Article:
The Difference in Our Different Voices, Little Patuxent Review, Issue #25

Little Patuxent Review  Issues 21, 22, 25

Little Patuxent Review Issues 21, 22, 25

While my goal here is to review Issue 25 (Winter 2019), my journey with the Little Patuxent Review begins with Issue 22 (Summer 2017), which featured a section of essays and interviews reflecting on the city of Columbia, MD, where the lit mag is published (thus meeting one of my Annual Reading Challenges). Created in 1967, Columbia was dreamed up by a white man to be a utopian city for all races, religions, and classes—where the CEO could live next door to the janitor. It’s difficult for me to doubt that founder Jim Rouse genuinely envisioned an economically productive community that achieved a level of equality that was in many places in 1967 America actually rejected as evil.

In issue 22, locals engage with the successes and failure of that dream. Columbia is not a successful utopia for all races, religions, and classes. But, you may find it comes closer than most places in the United States, especially in the older neighborhoods which were built before the ‘90s and the decade’s unfortunate nationwide brand of suburban growth models.

This city is the home of the Little Patuxent Review, and LPR hosts its twice-annual launch parties in Oliver’s Carriage House, the home of the non-denominational, ecumenical Kittamaqundi Church—a church that relocated from Washington DC to Columbia and formalized itself 50 years ago to be part of the new city Rouse was building. Part of Rouse’s vision included communal neighborhoods built around community centers and interfaith churches to serve everyone in the community.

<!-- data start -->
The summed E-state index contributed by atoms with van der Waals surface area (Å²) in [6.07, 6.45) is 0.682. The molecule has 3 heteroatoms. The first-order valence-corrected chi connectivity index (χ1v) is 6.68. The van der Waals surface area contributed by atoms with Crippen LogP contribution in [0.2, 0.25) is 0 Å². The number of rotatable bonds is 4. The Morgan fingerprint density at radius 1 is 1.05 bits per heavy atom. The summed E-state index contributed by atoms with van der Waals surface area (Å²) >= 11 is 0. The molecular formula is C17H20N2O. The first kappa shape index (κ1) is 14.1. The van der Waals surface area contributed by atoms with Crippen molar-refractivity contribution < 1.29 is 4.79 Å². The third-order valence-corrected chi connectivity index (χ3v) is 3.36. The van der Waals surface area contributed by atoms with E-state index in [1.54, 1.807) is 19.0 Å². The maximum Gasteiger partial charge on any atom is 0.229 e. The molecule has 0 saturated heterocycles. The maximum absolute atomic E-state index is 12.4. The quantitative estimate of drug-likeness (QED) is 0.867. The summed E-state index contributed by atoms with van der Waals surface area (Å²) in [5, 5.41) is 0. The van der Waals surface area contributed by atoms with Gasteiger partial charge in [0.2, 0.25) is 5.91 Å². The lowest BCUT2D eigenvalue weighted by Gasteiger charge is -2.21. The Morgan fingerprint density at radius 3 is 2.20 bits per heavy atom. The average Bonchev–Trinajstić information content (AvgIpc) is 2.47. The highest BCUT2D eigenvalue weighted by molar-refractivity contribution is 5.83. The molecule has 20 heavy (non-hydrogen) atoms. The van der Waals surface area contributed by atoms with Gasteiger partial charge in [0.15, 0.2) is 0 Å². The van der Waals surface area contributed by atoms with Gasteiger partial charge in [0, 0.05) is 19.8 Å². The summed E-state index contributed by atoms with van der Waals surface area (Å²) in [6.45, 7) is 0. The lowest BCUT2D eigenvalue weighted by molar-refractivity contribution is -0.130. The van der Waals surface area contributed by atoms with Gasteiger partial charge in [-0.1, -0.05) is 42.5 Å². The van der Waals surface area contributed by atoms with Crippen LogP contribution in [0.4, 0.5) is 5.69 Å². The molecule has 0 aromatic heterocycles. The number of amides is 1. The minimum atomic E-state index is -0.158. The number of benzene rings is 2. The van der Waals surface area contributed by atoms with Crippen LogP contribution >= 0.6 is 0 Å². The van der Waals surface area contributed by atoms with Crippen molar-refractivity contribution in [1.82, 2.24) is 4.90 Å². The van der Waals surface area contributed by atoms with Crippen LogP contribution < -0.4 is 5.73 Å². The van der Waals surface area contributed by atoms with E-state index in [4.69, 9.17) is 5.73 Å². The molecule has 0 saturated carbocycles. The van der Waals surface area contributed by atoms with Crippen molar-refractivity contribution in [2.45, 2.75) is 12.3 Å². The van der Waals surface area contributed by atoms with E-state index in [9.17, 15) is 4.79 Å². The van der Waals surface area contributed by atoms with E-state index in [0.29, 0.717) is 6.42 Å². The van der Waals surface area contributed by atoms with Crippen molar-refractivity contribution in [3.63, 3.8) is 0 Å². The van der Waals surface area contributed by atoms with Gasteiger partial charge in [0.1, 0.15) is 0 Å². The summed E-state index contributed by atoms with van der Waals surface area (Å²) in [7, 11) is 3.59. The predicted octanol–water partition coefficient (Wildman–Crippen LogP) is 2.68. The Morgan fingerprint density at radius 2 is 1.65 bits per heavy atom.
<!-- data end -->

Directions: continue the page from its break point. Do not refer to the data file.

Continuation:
It was here that I was introduced to Issue 25. Grateful to be a way from the ubiquitous strip malls and office parks that now seem to buffer Columbia from major through-ways, I arrived (late) to the readings. Baltimore author Anthony Moll (Out of Step) edited Issue 25 intended to highlight the work of Maryland and D.C. queer authors, “showcasing the diversity of styles and voices found throughout the region.” (Despite the community’s desire to embrace all, it is nonetheless amusing to note that they must seldom have so many young queers in their space. I showed up, beard untrimmed, fashionable neck-wear in place, and at the conclusion of the reading, no fewer than three old-timers told me how much they enjoyed my reading. I didn’t read anything.)

Moll points out in his introduction, that there is a justified suspicion of themed issues for marginalized voices. After all, our voices hardly need to be shoved into their own shadow box, temporarily displayed on a pedestal and ignored the rest of the time. (Writing this during African American History Month, it’s worth stating the obvious: that African American History is 365 days a year. We just try to dedicate a month a year to correcting the historical record. Publication, and education itself, have long been withheld to keep certain voices in this country from being heard.) Moll’s counterpoint to this concern is equally full of merit, “At a time in which we see hard-fought gains for marginalized people slipping in the wrong direction, finding solidarity in both our shared experiences and ‘the differences among our differences’ feels tremendously urgent.”

An LPR issue features fiction, creative non-fiction, poetry, and a full color photo essay either profiling the work of a local artist—it’s a beautiful print publication. Both themed issues, Issue 22 with its spotlight on Jim Rouse’s Columbia, and Issue 25 with its emphasis on area queer authors, have an additional section at the back highlighting the theme. In the case of Issue 25, Moll’s contributions to the overall issue result in a surprisingly well-connected whole package. While it is hard to say how racially diverse the contributions from the regional LGBTQ+ writers were based on my attendance at the launch party, the microcosm view successfully highlights different voices and individual creative concerns.